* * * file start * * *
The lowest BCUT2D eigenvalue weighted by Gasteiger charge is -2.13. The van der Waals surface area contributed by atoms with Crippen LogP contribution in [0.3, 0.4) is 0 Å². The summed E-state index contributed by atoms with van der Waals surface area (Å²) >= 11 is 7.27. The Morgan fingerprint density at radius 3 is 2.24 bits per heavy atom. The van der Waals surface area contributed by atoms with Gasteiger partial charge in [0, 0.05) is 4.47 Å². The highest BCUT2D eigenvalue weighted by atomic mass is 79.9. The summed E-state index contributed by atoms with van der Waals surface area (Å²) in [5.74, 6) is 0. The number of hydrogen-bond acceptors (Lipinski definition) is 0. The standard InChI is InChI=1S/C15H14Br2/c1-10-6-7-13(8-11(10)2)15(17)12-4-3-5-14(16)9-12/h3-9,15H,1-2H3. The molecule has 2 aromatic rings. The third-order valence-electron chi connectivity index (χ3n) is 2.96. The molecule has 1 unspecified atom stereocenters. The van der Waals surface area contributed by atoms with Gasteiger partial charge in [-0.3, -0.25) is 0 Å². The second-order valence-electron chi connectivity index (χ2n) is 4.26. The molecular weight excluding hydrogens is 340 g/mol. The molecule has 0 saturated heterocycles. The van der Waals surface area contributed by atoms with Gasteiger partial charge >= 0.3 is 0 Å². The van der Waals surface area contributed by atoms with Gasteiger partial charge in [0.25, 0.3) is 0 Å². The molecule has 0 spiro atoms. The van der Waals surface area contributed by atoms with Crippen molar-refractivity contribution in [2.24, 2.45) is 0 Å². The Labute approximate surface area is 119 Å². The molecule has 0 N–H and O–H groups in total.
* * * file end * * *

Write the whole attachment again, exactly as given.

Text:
The lowest BCUT2D eigenvalue weighted by Gasteiger charge is -2.13. The van der Waals surface area contributed by atoms with Crippen LogP contribution in [0.3, 0.4) is 0 Å². The summed E-state index contributed by atoms with van der Waals surface area (Å²) >= 11 is 7.27. The Morgan fingerprint density at radius 3 is 2.24 bits per heavy atom. The van der Waals surface area contributed by atoms with Gasteiger partial charge in [0, 0.05) is 4.47 Å². The highest BCUT2D eigenvalue weighted by atomic mass is 79.9. The summed E-state index contributed by atoms with van der Waals surface area (Å²) in [5.74, 6) is 0. The number of hydrogen-bond acceptors (Lipinski definition) is 0. The standard InChI is InChI=1S/C15H14Br2/c1-10-6-7-13(8-11(10)2)15(17)12-4-3-5-14(16)9-12/h3-9,15H,1-2H3. The molecule has 2 aromatic rings. The third-order valence-electron chi connectivity index (χ3n) is 2.96. The molecule has 1 unspecified atom stereocenters. The van der Waals surface area contributed by atoms with Gasteiger partial charge in [-0.3, -0.25) is 0 Å². The second-order valence-electron chi connectivity index (χ2n) is 4.26. The molecular weight excluding hydrogens is 340 g/mol. The molecule has 0 saturated heterocycles. The van der Waals surface area contributed by atoms with Gasteiger partial charge >= 0.3 is 0 Å². The van der Waals surface area contributed by atoms with Gasteiger partial charge in [0.25, 0.3) is 0 Å². The molecule has 0 spiro atoms. The van der Waals surface area contributed by atoms with Crippen molar-refractivity contribution in [2.24, 2.45) is 0 Å². The Labute approximate surface area is 119 Å². The molecule has 0 N–H and O–H groups in total.